Stage II breast cancer is a cancer still in its early stages. At Stage IIa the tumor size is below 3/4 inch (2 cm), and has spread to the underarm lymph nodes. Stage IIb breast cancer is when the tumor has increased to between 3/4 inch and 2 inches (2 to 5 cm) and has spread to the lymph nodes, or it is more than 2 inches (5 cm), but has not spread to the lymph nodes. The estimated eight-year survival rate for Stage II breast cancer is approximately 70 percent or higher.
Breast cancer begins in either one or both breasts, and may spread to the lymph nodes, the liver, the bones and the brain. The symptoms of breast cancer may include an unusual lump or lumps on the breast, pain and swelling, and skin irritation such as redness or scaling. An inverted nipple or discharge from the nipple also may indicate the presence of cancer.
Diagnosis for Stage II breast cancer involves the use of a mammogram, a breast ultrasound, or magnetic resonance imaging (MRI) for the breast. A biopsy is another common method of detecting Stage II breast cancer. This involves taking a sample of cell tissue from the breast and sending it to a laboratory for testing. Women are also encouraged to do their own breast examinations to check for unusual lumps that can help detect breast cancer at an early stage.
Breast cancer staging is based on how large the breast cancer tumor is and how far it has spread to other parts of the body. The breast cancer stages range from 0 to IV. Each stage determines what treatment the patient will receive.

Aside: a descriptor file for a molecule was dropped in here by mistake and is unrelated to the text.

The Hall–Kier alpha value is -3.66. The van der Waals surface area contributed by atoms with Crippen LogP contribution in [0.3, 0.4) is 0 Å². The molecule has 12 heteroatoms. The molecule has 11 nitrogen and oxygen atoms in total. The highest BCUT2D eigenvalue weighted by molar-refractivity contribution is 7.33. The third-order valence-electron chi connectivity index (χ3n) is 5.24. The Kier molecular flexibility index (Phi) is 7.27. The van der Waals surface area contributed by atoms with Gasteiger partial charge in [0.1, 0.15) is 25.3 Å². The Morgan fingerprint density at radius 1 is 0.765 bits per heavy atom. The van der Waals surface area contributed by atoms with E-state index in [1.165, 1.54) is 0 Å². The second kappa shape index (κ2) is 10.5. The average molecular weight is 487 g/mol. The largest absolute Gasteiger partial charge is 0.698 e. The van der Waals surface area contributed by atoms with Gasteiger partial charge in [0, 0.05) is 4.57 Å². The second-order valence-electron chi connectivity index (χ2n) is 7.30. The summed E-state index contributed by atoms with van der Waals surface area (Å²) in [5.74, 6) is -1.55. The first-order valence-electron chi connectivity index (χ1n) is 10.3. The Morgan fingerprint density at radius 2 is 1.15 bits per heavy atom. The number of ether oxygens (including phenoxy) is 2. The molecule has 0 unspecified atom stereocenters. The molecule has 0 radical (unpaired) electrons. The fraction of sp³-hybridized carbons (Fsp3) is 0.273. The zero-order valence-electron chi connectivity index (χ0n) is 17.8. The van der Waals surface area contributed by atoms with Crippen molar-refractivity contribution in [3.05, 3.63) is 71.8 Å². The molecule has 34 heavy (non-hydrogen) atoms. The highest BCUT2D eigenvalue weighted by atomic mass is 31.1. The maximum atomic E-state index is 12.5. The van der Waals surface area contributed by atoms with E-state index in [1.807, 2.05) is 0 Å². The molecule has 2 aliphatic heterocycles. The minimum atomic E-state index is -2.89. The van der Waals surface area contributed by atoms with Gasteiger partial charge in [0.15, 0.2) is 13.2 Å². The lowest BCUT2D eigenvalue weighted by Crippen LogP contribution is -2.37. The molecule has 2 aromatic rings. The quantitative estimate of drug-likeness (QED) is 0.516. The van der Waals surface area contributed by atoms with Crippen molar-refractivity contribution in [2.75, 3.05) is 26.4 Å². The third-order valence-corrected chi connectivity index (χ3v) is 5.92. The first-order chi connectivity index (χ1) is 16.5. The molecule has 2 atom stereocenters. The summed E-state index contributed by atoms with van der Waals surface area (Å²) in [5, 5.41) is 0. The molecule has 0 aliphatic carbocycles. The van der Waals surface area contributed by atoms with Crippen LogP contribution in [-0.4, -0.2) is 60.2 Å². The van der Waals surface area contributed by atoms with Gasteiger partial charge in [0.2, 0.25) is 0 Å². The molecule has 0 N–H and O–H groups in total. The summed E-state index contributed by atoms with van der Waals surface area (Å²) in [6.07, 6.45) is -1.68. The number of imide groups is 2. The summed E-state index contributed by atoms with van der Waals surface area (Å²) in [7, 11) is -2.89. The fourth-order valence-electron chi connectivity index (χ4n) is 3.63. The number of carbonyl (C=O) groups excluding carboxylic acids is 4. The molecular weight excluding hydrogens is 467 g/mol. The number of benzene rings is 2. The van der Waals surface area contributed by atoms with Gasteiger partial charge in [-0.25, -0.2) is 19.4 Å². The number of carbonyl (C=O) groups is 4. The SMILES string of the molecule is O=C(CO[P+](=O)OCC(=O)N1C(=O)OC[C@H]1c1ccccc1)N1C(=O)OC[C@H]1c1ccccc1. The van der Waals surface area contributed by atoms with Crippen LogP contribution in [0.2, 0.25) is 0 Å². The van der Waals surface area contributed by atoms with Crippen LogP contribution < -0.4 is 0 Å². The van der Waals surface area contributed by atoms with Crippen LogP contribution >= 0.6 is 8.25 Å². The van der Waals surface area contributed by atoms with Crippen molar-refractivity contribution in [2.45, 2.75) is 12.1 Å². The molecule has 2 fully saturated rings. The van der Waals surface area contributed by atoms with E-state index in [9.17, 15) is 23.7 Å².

Stage II breast cancer treatment options include surgery, radiation, chemotherapy and hormone therapy. Surgery is a standard treatment for Stage II breast cancer. For smaller tumors, a lumpectomy — the removal of the tumor and nearby tissues — may be effective. In cases in which the breast cancer tumor is large, a mastectomy — the removal of the whole breast — may be required. After the mastectomy, women may choose to undergo breast reconstruction surgery.
After surgery, radiation and chemotherapy are often used to destroy any cancerous cells that may have been missed during surgery. In some cases, chemotherapy may also be used before surgery to help shrink the tumor. Women also may undergo hormone treatment after surgery. These treatments help to reduce the hormones in the body that contribute to the formation of Stage II breast cancer.